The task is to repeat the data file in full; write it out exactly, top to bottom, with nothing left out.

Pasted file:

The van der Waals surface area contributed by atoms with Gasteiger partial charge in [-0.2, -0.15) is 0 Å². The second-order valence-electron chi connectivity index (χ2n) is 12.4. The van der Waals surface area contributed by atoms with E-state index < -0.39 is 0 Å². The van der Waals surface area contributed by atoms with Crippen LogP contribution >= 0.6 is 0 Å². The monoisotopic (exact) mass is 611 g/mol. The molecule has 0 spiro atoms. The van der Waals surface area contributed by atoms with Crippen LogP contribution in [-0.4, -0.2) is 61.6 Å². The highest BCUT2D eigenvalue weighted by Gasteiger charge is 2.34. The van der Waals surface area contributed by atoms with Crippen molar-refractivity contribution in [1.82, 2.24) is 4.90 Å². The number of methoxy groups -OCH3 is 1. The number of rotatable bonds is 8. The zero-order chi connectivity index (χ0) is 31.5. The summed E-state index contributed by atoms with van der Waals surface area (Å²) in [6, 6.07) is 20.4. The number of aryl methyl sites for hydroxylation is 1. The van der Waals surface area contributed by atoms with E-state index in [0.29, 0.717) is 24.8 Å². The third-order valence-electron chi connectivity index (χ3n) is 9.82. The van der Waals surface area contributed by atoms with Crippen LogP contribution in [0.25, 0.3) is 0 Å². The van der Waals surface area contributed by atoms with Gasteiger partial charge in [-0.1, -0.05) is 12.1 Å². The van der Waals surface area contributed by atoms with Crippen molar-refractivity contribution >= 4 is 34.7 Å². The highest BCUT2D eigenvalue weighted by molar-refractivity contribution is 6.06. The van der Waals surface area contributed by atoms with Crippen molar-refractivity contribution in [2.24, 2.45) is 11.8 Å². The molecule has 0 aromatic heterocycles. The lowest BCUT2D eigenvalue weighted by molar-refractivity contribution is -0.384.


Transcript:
The van der Waals surface area contributed by atoms with Gasteiger partial charge in [-0.2, -0.15) is 0 Å². The second-order valence-electron chi connectivity index (χ2n) is 12.4. The van der Waals surface area contributed by atoms with E-state index < -0.39 is 0 Å². The van der Waals surface area contributed by atoms with Crippen LogP contribution >= 0.6 is 0 Å². The monoisotopic (exact) mass is 611 g/mol. The molecule has 0 spiro atoms. The van der Waals surface area contributed by atoms with Crippen LogP contribution in [-0.4, -0.2) is 61.6 Å². The highest BCUT2D eigenvalue weighted by Gasteiger charge is 2.34. The van der Waals surface area contributed by atoms with Crippen molar-refractivity contribution in [1.82, 2.24) is 4.90 Å². The number of methoxy groups -OCH3 is 1. The number of rotatable bonds is 8. The zero-order chi connectivity index (χ0) is 31.5. The summed E-state index contributed by atoms with van der Waals surface area (Å²) in [6, 6.07) is 20.4. The number of aryl methyl sites for hydroxylation is 1. The van der Waals surface area contributed by atoms with E-state index in [0.29, 0.717) is 24.8 Å². The third-order valence-electron chi connectivity index (χ3n) is 9.82. The van der Waals surface area contributed by atoms with Crippen LogP contribution in [0.25, 0.3) is 0 Å². The van der Waals surface area contributed by atoms with Gasteiger partial charge in [-0.1, -0.05) is 12.1 Å². The van der Waals surface area contributed by atoms with Crippen molar-refractivity contribution >= 4 is 34.7 Å². The highest BCUT2D eigenvalue weighted by molar-refractivity contribution is 6.06. The van der Waals surface area contributed by atoms with Crippen molar-refractivity contribution in [2.24, 2.45) is 11.8 Å². The molecule has 0 aromatic heterocycles. The lowest BCUT2D eigenvalue weighted by molar-refractivity contribution is -0.384.